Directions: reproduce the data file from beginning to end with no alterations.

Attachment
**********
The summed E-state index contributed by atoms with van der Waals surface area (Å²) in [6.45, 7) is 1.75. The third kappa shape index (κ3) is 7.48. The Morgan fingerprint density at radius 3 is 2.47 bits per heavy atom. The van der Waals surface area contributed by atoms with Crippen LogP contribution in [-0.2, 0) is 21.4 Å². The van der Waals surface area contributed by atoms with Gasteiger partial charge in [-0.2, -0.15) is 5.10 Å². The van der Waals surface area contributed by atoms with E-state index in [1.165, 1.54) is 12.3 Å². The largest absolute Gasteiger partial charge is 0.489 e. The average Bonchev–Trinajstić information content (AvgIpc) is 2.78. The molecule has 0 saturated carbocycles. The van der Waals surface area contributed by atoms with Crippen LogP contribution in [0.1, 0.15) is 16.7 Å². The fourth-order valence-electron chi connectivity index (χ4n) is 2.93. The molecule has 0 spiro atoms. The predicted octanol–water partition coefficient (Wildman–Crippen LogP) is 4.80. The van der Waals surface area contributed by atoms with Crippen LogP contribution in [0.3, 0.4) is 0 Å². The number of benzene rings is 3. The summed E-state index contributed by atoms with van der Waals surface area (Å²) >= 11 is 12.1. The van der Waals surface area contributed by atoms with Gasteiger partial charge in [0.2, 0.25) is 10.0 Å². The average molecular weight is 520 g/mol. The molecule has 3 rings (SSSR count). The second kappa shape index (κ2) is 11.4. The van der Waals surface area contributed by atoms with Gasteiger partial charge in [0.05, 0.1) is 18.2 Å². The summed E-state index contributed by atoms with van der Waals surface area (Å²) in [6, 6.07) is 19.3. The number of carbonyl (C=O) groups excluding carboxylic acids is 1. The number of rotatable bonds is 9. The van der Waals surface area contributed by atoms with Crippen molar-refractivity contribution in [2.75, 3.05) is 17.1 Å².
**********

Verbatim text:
The summed E-state index contributed by atoms with van der Waals surface area (Å²) in [6.45, 7) is 1.75. The third kappa shape index (κ3) is 7.48. The Morgan fingerprint density at radius 3 is 2.47 bits per heavy atom. The van der Waals surface area contributed by atoms with Crippen LogP contribution in [-0.2, 0) is 21.4 Å². The van der Waals surface area contributed by atoms with Gasteiger partial charge in [-0.2, -0.15) is 5.10 Å². The van der Waals surface area contributed by atoms with E-state index in [1.165, 1.54) is 12.3 Å². The largest absolute Gasteiger partial charge is 0.489 e. The average Bonchev–Trinajstić information content (AvgIpc) is 2.78. The molecule has 0 saturated carbocycles. The van der Waals surface area contributed by atoms with Crippen LogP contribution in [0.1, 0.15) is 16.7 Å². The fourth-order valence-electron chi connectivity index (χ4n) is 2.93. The molecule has 0 spiro atoms. The predicted octanol–water partition coefficient (Wildman–Crippen LogP) is 4.80. The van der Waals surface area contributed by atoms with Crippen LogP contribution in [0.3, 0.4) is 0 Å². The number of benzene rings is 3. The summed E-state index contributed by atoms with van der Waals surface area (Å²) >= 11 is 12.1. The van der Waals surface area contributed by atoms with Gasteiger partial charge in [0.2, 0.25) is 10.0 Å². The average molecular weight is 520 g/mol. The molecule has 3 rings (SSSR count). The second kappa shape index (κ2) is 11.4. The van der Waals surface area contributed by atoms with Gasteiger partial charge in [0.05, 0.1) is 18.2 Å². The summed E-state index contributed by atoms with van der Waals surface area (Å²) in [6, 6.07) is 19.3. The number of carbonyl (C=O) groups excluding carboxylic acids is 1. The number of rotatable bonds is 9. The van der Waals surface area contributed by atoms with Crippen molar-refractivity contribution in [2.75, 3.05) is 17.1 Å².